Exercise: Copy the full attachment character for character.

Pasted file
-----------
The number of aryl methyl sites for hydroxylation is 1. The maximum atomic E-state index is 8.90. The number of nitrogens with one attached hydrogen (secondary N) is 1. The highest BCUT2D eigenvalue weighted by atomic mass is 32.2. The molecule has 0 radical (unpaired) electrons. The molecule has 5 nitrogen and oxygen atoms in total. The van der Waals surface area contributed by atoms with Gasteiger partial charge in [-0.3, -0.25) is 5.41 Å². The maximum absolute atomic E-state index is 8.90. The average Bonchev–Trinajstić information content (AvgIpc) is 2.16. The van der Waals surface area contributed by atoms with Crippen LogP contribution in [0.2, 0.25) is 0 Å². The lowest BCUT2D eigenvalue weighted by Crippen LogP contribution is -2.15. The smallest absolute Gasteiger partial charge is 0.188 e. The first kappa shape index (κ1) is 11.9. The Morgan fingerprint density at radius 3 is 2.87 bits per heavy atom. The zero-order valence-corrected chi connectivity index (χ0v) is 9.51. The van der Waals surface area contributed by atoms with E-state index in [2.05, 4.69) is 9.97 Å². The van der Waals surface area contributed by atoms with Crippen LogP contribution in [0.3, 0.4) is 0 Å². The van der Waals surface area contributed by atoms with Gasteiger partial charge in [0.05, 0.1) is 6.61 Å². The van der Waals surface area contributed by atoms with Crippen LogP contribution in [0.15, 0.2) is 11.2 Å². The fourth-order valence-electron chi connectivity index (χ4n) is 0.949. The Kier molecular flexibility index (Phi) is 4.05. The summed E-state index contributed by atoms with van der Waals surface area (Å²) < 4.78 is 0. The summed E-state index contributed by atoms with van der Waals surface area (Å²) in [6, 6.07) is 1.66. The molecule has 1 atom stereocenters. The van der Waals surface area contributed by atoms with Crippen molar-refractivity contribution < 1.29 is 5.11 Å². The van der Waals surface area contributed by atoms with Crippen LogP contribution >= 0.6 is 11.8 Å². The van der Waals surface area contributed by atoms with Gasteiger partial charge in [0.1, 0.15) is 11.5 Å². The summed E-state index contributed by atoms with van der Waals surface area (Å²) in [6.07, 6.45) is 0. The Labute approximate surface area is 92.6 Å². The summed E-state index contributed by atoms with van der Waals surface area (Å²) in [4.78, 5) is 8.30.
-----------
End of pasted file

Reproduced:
The number of aryl methyl sites for hydroxylation is 1. The maximum atomic E-state index is 8.90. The number of nitrogens with one attached hydrogen (secondary N) is 1. The highest BCUT2D eigenvalue weighted by atomic mass is 32.2. The molecule has 0 radical (unpaired) electrons. The molecule has 5 nitrogen and oxygen atoms in total. The van der Waals surface area contributed by atoms with Gasteiger partial charge in [-0.3, -0.25) is 5.41 Å². The maximum absolute atomic E-state index is 8.90. The average Bonchev–Trinajstić information content (AvgIpc) is 2.16. The van der Waals surface area contributed by atoms with Crippen LogP contribution in [0.2, 0.25) is 0 Å². The lowest BCUT2D eigenvalue weighted by Crippen LogP contribution is -2.15. The smallest absolute Gasteiger partial charge is 0.188 e. The first kappa shape index (κ1) is 11.9. The Morgan fingerprint density at radius 3 is 2.87 bits per heavy atom. The zero-order valence-corrected chi connectivity index (χ0v) is 9.51. The van der Waals surface area contributed by atoms with E-state index in [2.05, 4.69) is 9.97 Å². The van der Waals surface area contributed by atoms with Crippen LogP contribution in [0.3, 0.4) is 0 Å². The van der Waals surface area contributed by atoms with Gasteiger partial charge in [0.05, 0.1) is 6.61 Å². The van der Waals surface area contributed by atoms with Crippen LogP contribution in [0.15, 0.2) is 11.2 Å². The fourth-order valence-electron chi connectivity index (χ4n) is 0.949. The Kier molecular flexibility index (Phi) is 4.05. The summed E-state index contributed by atoms with van der Waals surface area (Å²) < 4.78 is 0. The summed E-state index contributed by atoms with van der Waals surface area (Å²) in [6, 6.07) is 1.66. The molecule has 1 atom stereocenters. The van der Waals surface area contributed by atoms with Crippen molar-refractivity contribution < 1.29 is 5.11 Å². The van der Waals surface area contributed by atoms with Crippen LogP contribution >= 0.6 is 11.8 Å². The van der Waals surface area contributed by atoms with Gasteiger partial charge in [0.1, 0.15) is 11.5 Å². The summed E-state index contributed by atoms with van der Waals surface area (Å²) in [6.07, 6.45) is 0. The Labute approximate surface area is 92.6 Å². The summed E-state index contributed by atoms with van der Waals surface area (Å²) in [4.78, 5) is 8.30.